Punk Punk

Steampunks wielding clockwork-activated switchblades got into futile staring contests with cyberpunks in their surgically-implanted mirrorshades.
Plan 7 of 9 from Outer Space

In the 1980s, authors like William Gibson and Bruce Sterling wrote dystopian novels set Twenty Minutes into the Future, where they explored themes such as the impact of modern technology on everyday life, the rise of the global datasphere as an arena for communication, commerce, conflict, and crime, and invasive cybernetic body modifications. The heroes of these in dark and cynical stories were marginalized, disillusioned, and rebellious "punks" striving for survival against overwhelming odds, often futilely, in corrupt megacities and surreal cyberspace realms. Bruce Bethke called this Cyberpunk, and it was good.

As a new generation of authors explored and expanded this new realm of fiction, the punk genre evolved. Many stories began to depart from the nihilistic tone and introspective focus of the early works of cyberpunk, expanding the genre to encompass a wider range of characters and broader plots and settings. The original angsty punks began to find themselves side by side with fewer melodramatic nihilists surrendering to their fates, and more of a new breed of punks. These newcomers are often still fully aware of the Crapsack, Half Full (or, rarely, Crapsaccharine) state of their worlds, and the protagonists are still nearly always outsiders, but to these punks the world isn't unlivable or irreparable, and the fight for survival may not be so futile. Some even go so far as to embrace the worlds they live in, and find a niche they can thrive in on the fringes of society. Others remain Rebels and outsiders- but now they stand not alone, but together, and they may even have a cause, even if they remain fully aware that they are likely doomed. Success isn't guaranteed- but it can help the odds when you aren't bound up by things like playing fair and don't really care about keeping the moral high ground.

William Gibson and Bruce Stirling's The Difference Engine was a landmark book, codifing a new movement grafting the cyberpunk asthetic into an alternate Victorian era where electromechanical calculators had been embraced instead of treated as a novelty, spawning a cascade of advanced technology powered by steam engines and clockwork computation. For obvious reasons, this was soon dubbed "steampunk". This opened the floodgates for numerous Punk Punk genres, spreading punkness to other time periods and settings ranging from the distant past to wildly varied possible futures. Common for all such genres is that the technology (and/or magic) level is turned way up, an ultra-modern sensibility is grafted on (or its absence is highlighted), and the world is frequently either an ultra-regulated Privately Owned Society, a world in turmoil, or some combination of the two. Badass Longcoats wearing mirrorshades and adventurers sporting goggles and toolbelts are a common sight, as are brilliant eccentric tinkerers in garage laboratories building fantastical feats of SCIENCE! and Impossibly Cool Weapons from scavenged parts.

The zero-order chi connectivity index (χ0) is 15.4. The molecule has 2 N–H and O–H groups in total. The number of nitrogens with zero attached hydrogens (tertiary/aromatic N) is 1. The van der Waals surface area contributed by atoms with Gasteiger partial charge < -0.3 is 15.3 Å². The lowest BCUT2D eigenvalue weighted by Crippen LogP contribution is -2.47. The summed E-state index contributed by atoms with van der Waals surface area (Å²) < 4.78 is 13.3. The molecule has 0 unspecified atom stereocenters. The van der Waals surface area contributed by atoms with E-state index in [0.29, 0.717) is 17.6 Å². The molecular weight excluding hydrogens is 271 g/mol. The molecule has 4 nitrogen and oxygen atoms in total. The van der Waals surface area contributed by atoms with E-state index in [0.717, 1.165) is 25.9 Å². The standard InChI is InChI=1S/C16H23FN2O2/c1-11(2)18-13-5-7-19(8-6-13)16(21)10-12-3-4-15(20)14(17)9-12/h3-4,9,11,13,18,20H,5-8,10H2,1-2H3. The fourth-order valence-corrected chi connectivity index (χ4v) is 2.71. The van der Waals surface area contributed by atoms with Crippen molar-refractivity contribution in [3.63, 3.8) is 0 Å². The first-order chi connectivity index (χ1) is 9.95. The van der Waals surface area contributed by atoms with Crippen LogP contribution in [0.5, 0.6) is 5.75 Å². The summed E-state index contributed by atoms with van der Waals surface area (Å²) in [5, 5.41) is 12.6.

No relation to "splatterpunk", a horror subgenre, aside from having attained popularity at about the same time. Tangentially related to Punk Rock, in that both often have the same antiauthoritarian underpinnings, but other than that they don't really overlap much.

Shared genre conventions

Technology (and/or Magitek)...
  • ... is ubiquitous and, in retro-futuristic settings, considerably more advanced than that available in the corresponding period.
  • ... is a means to control the public. The actual form of government varies, but it is usually somewhat sinister and oppressive (Dystopia, duh?).
  • ... provides some kind of medium for global or at least wide-ranging communication that is driven by research and/or business, piggybacked by military/political needs.
  • ... is a strategic resource. In our timeline, this started in the 19th century with railroads, the telegraph, and the machine gun; in later settings wars are lost and won in cyberspace, before the army even leaves its barracks. Speaking of the army, while most of the soldiers are using relatively crude weaponry, there will often be an organization whose units pack state-of-the-art weapons and equipment for black-ops work.
  • ... is regularly applied in transhumanistic ways, i.e. to make people stronger, faster, more perceptive, etc — for instance through body modifications/prosthetics. The science of medicine is typically quite sophisticated.
  • ... can create Artificial Humans, Clockwork Creatures, or Ridiculously Human Robots.
  • ... is developed with little regard for harmful consequences to society or nature.
  • ... is found throughout the world as artifacts of a lost golden age, variously viewed by individuals as precious objects of study, useful curiosities, or dangerous black magic that destroyed the world.

If there is magic, it may...
  • ... be simply another branch of science that provides Magitek, or
  • ... be Maybe Magic, Maybe Mundane, or
  • ... have to do with powers and beings beyond human experience or
  • ... actually be a form of science applied in a sufficiently advanced way without full understanding, part Lost Common Knowledge, part Lost Technology. Fun Fact 

It typically does not involve divine miracles, and will not depend on faith. Nor does it require a Deal with the Devil note  Magic users might suffer deleterious side-effects or risk their own sanity, especially if this power does stem from forbidden sciences or knowledge. Spells occasionally go horribly right.


A Punk Punk variant either exchanges the basic technology for that of another historical period or mixes in another genre.

By period

By genre: